6 May 2012
Yesterday the Seti River in Kaski District in Nepal was affected by a catastrophic and very sudden flash flood. The flood affected the villages of Kharapani in Sardikhola VDC; Sadal in Machhapuchhre VDC; Yamdi; and Ramghat in Kaski district. To date 15 people are confirmed to have been killed, but the toll will inevitably rise. Initial estimates are that there are a further 36 people missing, including three tourists. The image below shows the aftermath of the flood:
This is an interesting event as the flood was clearly very large. In most cases in Nepal such extreme events occurring without rainfall are associated with either the collapse of a glacial lake dam (a so-called GLOF) or the collapse of a landslide dam. Pradeep Mool of ICIMOD, who has undertaken the definitive studies of GLOFs in the Himalayas, has noted here that the features of this flood suggest that it was not a GLOF, and indicates that a landslide was more likely. Incidentally, most international reports indicate that it may have been triggered by an avalanche, but this would be really quite unusual.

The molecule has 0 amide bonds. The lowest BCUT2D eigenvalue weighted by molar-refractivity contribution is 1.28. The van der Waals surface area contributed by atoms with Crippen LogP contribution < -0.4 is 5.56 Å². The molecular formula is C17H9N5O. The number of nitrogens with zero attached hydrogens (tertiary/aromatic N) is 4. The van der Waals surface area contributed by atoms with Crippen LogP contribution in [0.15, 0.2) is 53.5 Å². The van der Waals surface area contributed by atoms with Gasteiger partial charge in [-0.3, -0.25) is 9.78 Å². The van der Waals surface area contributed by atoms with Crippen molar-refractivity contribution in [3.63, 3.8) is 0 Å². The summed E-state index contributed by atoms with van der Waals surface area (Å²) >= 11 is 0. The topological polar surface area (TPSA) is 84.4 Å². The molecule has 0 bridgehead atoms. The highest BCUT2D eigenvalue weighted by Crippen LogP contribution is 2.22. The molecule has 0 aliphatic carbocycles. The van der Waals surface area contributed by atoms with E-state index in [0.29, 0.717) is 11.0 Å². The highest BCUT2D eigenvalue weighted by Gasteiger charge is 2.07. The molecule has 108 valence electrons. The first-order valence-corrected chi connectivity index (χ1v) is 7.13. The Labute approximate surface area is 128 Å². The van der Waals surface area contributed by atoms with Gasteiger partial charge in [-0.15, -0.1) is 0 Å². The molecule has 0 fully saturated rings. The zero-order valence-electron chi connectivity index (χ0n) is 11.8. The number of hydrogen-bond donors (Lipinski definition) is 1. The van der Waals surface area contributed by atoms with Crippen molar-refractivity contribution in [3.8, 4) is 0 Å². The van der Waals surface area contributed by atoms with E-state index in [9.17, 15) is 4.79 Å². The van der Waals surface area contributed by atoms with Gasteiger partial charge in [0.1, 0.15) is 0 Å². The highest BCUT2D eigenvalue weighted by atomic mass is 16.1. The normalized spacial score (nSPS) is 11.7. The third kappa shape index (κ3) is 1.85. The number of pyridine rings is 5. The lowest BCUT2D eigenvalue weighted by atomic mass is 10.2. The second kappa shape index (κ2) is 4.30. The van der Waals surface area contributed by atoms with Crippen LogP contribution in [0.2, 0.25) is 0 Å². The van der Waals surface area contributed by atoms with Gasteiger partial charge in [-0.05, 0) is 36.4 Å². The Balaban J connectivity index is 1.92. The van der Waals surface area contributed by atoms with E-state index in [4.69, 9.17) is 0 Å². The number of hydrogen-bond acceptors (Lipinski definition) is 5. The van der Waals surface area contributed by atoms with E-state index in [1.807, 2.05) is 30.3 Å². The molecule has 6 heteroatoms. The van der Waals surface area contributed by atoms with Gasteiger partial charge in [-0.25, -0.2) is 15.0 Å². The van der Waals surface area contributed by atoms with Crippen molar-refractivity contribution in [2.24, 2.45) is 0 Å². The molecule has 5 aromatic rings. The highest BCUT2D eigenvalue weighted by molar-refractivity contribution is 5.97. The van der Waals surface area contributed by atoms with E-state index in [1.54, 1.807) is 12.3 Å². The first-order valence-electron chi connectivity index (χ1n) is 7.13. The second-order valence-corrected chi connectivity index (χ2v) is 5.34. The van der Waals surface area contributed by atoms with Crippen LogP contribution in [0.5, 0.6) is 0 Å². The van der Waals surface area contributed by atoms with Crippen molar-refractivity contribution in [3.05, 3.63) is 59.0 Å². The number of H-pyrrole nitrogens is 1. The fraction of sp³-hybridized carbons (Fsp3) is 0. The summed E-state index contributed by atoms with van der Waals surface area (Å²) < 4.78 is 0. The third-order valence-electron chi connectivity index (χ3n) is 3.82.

Update: The BBC has a video which appears to show a late stage (i.e. not the main) flood wave at the site, and the aftermath of the flood.
Thanks to Adrian Moon for his hard work on this story; to Tessa/Bobby Rogowski and Cathal Ferris for sending links; and to Ray Duray for highlighting the video.